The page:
Meanwhile, it’s back to work. Thank God, I keep getting translation work. Now I am working on a project for the Greek diocese in Volos. They have an Orthodox theological press (see here) and they are working on translating a good bit in to English. With the car, Pelagia has plenty of work also, thank God!

Liturgy and the Tomb of the Unknown Soldier

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On Tuesday morning, we drove with Natasa over to the Theology School for the Divine Liturgy. Afterwards, we met with Bishop Maxim again for about 1.5 hours.

In the afternoon, we caught up on some emails and I did some translation work. In the evening, we all went to Tempo, the Serbian Wal-mart. We stocked up on some things that are outrageously expensive in Greece.

On Wednesday, the day was rainy and overcast, but we had planned on going to see the Monument to the Unknown Hero of WWI on the outskirts of Belgrade, so we went anyway. It was about a half hour drive from the apartment in New Belgrade, but it was worthwhile. Once again, it was a beautifully maintained public park, with the Monument at the center.

The communications tower for public TV and radio is also located here. It was bombed by NATO in 1999, but they are rebuilding it now.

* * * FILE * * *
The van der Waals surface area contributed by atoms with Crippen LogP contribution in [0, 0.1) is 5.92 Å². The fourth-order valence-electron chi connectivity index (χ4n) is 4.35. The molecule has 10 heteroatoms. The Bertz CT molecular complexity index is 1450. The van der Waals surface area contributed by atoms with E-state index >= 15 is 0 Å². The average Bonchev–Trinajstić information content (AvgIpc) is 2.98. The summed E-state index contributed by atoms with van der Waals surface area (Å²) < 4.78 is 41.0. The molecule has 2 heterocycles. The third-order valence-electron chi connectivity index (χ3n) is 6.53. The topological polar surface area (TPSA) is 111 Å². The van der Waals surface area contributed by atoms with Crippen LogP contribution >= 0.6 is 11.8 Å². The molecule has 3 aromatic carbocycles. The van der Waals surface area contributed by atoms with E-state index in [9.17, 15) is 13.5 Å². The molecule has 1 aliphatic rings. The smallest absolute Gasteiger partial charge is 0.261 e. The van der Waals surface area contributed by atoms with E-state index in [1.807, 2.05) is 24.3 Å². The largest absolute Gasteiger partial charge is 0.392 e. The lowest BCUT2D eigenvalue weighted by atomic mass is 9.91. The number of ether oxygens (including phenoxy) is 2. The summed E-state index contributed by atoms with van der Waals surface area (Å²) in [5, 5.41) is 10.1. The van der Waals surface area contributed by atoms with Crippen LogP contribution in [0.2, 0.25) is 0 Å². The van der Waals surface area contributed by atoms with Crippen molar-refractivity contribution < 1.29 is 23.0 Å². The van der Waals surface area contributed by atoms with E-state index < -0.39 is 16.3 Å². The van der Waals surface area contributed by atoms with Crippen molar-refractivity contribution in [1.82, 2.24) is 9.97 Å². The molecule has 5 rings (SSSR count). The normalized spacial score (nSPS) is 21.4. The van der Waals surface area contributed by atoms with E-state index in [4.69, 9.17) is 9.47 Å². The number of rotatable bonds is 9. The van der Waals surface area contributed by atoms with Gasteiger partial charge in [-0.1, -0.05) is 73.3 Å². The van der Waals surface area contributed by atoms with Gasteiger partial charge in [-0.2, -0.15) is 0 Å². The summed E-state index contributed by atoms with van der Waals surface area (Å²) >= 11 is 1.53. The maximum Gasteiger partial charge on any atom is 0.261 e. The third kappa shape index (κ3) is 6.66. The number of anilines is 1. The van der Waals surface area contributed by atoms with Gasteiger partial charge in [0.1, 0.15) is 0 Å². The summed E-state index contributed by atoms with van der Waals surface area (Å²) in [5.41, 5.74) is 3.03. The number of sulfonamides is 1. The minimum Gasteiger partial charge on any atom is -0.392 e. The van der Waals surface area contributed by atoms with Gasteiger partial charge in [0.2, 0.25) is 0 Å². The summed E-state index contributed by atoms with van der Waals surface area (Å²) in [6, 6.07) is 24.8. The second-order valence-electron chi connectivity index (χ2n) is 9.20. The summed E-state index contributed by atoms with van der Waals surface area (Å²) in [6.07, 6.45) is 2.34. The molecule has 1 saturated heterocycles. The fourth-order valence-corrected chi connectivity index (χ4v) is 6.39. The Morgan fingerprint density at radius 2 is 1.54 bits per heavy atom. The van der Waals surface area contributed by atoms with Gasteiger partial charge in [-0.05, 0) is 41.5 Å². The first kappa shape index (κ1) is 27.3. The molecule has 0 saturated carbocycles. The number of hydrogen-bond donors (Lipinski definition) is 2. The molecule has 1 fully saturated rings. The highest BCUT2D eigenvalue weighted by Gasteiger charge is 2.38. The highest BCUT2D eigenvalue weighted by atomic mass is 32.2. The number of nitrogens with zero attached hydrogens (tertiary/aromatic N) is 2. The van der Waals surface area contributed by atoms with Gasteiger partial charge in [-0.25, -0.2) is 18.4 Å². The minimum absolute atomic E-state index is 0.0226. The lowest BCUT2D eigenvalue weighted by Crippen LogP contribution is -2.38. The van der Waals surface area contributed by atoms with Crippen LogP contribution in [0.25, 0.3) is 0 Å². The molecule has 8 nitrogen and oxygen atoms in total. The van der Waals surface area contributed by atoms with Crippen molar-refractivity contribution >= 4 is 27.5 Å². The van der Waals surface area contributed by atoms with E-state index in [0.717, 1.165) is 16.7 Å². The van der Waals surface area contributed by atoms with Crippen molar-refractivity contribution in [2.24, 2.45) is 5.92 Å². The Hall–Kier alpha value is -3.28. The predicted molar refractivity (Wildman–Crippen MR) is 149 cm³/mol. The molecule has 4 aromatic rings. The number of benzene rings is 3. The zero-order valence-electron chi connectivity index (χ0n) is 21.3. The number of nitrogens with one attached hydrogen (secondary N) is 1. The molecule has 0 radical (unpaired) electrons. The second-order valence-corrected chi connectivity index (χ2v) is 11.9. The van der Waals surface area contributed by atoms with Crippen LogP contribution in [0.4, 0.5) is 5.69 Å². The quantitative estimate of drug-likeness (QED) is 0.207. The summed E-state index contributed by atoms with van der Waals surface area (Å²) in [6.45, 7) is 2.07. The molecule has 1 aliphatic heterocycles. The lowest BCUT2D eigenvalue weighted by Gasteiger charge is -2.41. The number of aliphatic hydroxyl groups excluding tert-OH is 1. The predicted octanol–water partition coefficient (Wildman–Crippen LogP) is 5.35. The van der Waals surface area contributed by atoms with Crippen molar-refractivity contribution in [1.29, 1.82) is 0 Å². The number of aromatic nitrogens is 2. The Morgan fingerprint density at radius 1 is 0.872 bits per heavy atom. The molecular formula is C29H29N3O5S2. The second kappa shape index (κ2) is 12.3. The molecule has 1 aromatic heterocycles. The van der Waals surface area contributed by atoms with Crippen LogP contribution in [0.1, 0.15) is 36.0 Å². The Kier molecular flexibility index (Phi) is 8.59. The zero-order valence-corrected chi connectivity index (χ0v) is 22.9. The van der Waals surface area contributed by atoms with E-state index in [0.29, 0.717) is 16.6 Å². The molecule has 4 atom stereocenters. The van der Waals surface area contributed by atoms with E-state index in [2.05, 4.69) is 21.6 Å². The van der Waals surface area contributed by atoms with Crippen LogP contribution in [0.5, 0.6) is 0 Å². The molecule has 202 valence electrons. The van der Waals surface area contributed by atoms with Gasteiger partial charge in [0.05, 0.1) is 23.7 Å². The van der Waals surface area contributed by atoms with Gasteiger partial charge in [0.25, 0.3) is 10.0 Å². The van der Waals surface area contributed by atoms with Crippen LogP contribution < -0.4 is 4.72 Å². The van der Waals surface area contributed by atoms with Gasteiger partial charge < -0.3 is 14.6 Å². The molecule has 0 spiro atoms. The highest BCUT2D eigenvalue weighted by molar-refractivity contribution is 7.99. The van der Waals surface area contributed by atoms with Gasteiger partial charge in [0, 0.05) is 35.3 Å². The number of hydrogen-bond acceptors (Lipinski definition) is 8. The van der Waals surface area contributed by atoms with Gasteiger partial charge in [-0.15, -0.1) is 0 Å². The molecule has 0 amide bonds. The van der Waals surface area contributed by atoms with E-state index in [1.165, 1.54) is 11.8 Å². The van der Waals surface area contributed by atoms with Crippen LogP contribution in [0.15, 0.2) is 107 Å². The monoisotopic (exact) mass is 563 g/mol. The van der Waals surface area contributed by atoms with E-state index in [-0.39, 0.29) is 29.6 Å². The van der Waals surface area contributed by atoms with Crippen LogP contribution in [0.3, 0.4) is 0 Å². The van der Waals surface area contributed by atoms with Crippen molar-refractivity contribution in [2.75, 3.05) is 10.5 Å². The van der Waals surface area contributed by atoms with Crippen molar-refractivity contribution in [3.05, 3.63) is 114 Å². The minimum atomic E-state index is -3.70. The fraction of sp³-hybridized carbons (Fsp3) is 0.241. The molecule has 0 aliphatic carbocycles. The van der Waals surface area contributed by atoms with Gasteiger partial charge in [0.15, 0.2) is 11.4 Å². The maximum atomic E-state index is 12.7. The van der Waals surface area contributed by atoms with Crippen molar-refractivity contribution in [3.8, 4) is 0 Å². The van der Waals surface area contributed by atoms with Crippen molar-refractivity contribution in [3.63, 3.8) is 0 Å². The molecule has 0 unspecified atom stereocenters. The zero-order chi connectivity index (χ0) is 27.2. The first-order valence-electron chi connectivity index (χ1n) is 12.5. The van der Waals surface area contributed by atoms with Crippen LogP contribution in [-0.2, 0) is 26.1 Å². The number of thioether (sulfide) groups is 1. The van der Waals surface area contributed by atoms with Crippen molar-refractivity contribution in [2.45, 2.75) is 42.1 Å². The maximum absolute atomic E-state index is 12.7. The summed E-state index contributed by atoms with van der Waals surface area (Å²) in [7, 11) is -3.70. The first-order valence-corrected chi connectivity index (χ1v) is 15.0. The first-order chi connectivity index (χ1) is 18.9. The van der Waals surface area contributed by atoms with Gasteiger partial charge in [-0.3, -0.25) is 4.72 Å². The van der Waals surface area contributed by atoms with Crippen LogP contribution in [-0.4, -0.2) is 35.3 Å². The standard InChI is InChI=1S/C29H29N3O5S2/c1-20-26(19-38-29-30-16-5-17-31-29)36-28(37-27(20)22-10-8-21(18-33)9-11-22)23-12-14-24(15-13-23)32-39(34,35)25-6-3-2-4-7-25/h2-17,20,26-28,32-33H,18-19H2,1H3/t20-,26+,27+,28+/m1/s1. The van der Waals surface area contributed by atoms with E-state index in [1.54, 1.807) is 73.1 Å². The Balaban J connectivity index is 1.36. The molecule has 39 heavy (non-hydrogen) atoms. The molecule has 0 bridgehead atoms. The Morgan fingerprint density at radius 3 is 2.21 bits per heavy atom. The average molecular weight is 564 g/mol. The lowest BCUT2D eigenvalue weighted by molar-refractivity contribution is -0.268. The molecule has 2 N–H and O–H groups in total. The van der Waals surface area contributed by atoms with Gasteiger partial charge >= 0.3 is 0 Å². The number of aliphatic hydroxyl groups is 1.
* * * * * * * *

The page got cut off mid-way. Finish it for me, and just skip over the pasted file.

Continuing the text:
Ironically, in light of that last statement, the Monument to the Unknown Hero commemorates the millions of Serbs who died in WWI, fighting alongside the US and the Western powers. The Serbs lost about 30% of their entire population fighting that war.

The first photo is of the monument from the outside, the second from the inside.

After visiting there, we headed back to Belgrade. I wanted to stop at St Sava’s Cathedral and see the progress on the inside. The traffic in downtown Belgrade was absolutely horrendous!! And I thought Greece was bad! I hate driving in that kind of mayhem, so Pelagia drove and I took a picture from the backseat to commemorate the occasion (see bottom photo).

Monday in Belgrade

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On Monday, we had beautiful weather – a little cool, but sunny. So we headed out to see Belgrade. The first stop was the Patriarchate, then we wandered over to St Mark’s, an enormous church. In its shadow (literally) was a tiny little white, green, and blue church, under the Moscow Patriarchate (third photo).

Belgrade has lots of beautifully manicured public parks and gardens, as you can see in the first and last photos.

St Mark’s is in the second photo. In the last photo, St Mark’s is in the background.

On Monday night, Bishop Maxim was celebrating a Vigil for St John the Theologian and Evangelist’s feast day at the saint’s church in the Theology School (Sept 26 OS). Nebojsa and Lepa drove us over there – it was a beautiful service. We were surprised to find that this church used almost entirely Byzantine music – and absolutely beautiful Byzantine music, at that. Check out a short video clip of it below (you can't see much in the video, but at least you can hear the music).

Celije Monastery